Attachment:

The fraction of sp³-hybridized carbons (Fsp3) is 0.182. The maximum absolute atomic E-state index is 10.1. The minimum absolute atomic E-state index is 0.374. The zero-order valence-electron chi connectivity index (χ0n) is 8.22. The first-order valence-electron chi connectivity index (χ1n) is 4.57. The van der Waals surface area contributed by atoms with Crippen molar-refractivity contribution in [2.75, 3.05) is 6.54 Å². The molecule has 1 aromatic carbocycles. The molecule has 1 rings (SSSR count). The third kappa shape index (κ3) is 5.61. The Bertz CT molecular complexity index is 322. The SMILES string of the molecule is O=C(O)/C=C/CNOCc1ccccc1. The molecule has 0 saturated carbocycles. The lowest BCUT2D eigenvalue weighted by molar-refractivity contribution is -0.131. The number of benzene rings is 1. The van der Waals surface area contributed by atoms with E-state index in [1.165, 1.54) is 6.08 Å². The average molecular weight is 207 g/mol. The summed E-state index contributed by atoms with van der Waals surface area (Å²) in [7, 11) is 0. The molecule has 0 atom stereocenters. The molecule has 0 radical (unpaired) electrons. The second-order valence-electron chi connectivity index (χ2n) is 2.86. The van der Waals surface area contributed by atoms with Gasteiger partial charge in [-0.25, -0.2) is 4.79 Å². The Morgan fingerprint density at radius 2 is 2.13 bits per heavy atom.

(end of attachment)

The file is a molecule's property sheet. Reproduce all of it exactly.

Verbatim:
The fraction of sp³-hybridized carbons (Fsp3) is 0.182. The maximum absolute atomic E-state index is 10.1. The minimum absolute atomic E-state index is 0.374. The zero-order valence-electron chi connectivity index (χ0n) is 8.22. The first-order valence-electron chi connectivity index (χ1n) is 4.57. The van der Waals surface area contributed by atoms with Crippen molar-refractivity contribution in [2.75, 3.05) is 6.54 Å². The molecule has 1 aromatic carbocycles. The molecule has 1 rings (SSSR count). The third kappa shape index (κ3) is 5.61. The Bertz CT molecular complexity index is 322. The SMILES string of the molecule is O=C(O)/C=C/CNOCc1ccccc1. The molecule has 0 saturated carbocycles. The lowest BCUT2D eigenvalue weighted by molar-refractivity contribution is -0.131. The number of benzene rings is 1. The van der Waals surface area contributed by atoms with E-state index in [1.165, 1.54) is 6.08 Å². The average molecular weight is 207 g/mol. The summed E-state index contributed by atoms with van der Waals surface area (Å²) in [7, 11) is 0. The molecule has 0 atom stereocenters. The molecule has 0 radical (unpaired) electrons. The second-order valence-electron chi connectivity index (χ2n) is 2.86. The van der Waals surface area contributed by atoms with Gasteiger partial charge in [-0.25, -0.2) is 4.79 Å². The Morgan fingerprint density at radius 2 is 2.13 bits per heavy atom.